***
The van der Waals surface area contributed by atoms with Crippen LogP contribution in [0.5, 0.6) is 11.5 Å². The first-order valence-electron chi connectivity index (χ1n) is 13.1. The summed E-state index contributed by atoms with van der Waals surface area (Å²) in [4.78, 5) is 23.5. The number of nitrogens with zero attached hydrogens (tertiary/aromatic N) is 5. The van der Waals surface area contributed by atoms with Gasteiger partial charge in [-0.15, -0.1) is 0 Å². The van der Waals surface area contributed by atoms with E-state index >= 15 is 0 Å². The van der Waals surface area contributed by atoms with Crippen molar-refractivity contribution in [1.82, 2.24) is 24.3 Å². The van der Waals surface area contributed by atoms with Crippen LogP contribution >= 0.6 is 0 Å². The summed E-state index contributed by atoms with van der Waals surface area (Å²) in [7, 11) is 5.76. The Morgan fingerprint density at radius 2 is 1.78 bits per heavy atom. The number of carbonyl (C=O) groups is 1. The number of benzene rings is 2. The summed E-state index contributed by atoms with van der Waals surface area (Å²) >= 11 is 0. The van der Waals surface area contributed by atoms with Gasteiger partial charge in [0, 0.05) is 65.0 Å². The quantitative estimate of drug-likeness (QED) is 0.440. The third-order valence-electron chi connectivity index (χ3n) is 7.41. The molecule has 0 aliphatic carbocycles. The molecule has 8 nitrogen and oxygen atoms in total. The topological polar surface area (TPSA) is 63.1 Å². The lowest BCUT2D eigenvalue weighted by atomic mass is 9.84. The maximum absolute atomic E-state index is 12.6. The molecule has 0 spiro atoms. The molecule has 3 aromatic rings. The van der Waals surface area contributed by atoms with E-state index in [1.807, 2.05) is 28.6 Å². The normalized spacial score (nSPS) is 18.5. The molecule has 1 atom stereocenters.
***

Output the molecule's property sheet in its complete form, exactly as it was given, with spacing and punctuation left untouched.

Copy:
The van der Waals surface area contributed by atoms with Crippen LogP contribution in [0.5, 0.6) is 11.5 Å². The first-order valence-electron chi connectivity index (χ1n) is 13.1. The summed E-state index contributed by atoms with van der Waals surface area (Å²) in [4.78, 5) is 23.5. The number of nitrogens with zero attached hydrogens (tertiary/aromatic N) is 5. The van der Waals surface area contributed by atoms with Gasteiger partial charge in [-0.15, -0.1) is 0 Å². The van der Waals surface area contributed by atoms with E-state index >= 15 is 0 Å². The van der Waals surface area contributed by atoms with Crippen molar-refractivity contribution in [1.82, 2.24) is 24.3 Å². The van der Waals surface area contributed by atoms with Crippen LogP contribution >= 0.6 is 0 Å². The summed E-state index contributed by atoms with van der Waals surface area (Å²) in [7, 11) is 5.76. The Morgan fingerprint density at radius 2 is 1.78 bits per heavy atom. The number of carbonyl (C=O) groups is 1. The number of benzene rings is 2. The summed E-state index contributed by atoms with van der Waals surface area (Å²) >= 11 is 0. The van der Waals surface area contributed by atoms with Gasteiger partial charge in [0, 0.05) is 65.0 Å². The quantitative estimate of drug-likeness (QED) is 0.440. The third-order valence-electron chi connectivity index (χ3n) is 7.41. The molecule has 0 aliphatic carbocycles. The molecule has 8 nitrogen and oxygen atoms in total. The topological polar surface area (TPSA) is 63.1 Å². The lowest BCUT2D eigenvalue weighted by atomic mass is 9.84. The maximum absolute atomic E-state index is 12.6. The molecule has 0 spiro atoms. The molecule has 3 aromatic rings. The van der Waals surface area contributed by atoms with E-state index in [1.807, 2.05) is 28.6 Å². The normalized spacial score (nSPS) is 18.5. The molecule has 1 atom stereocenters.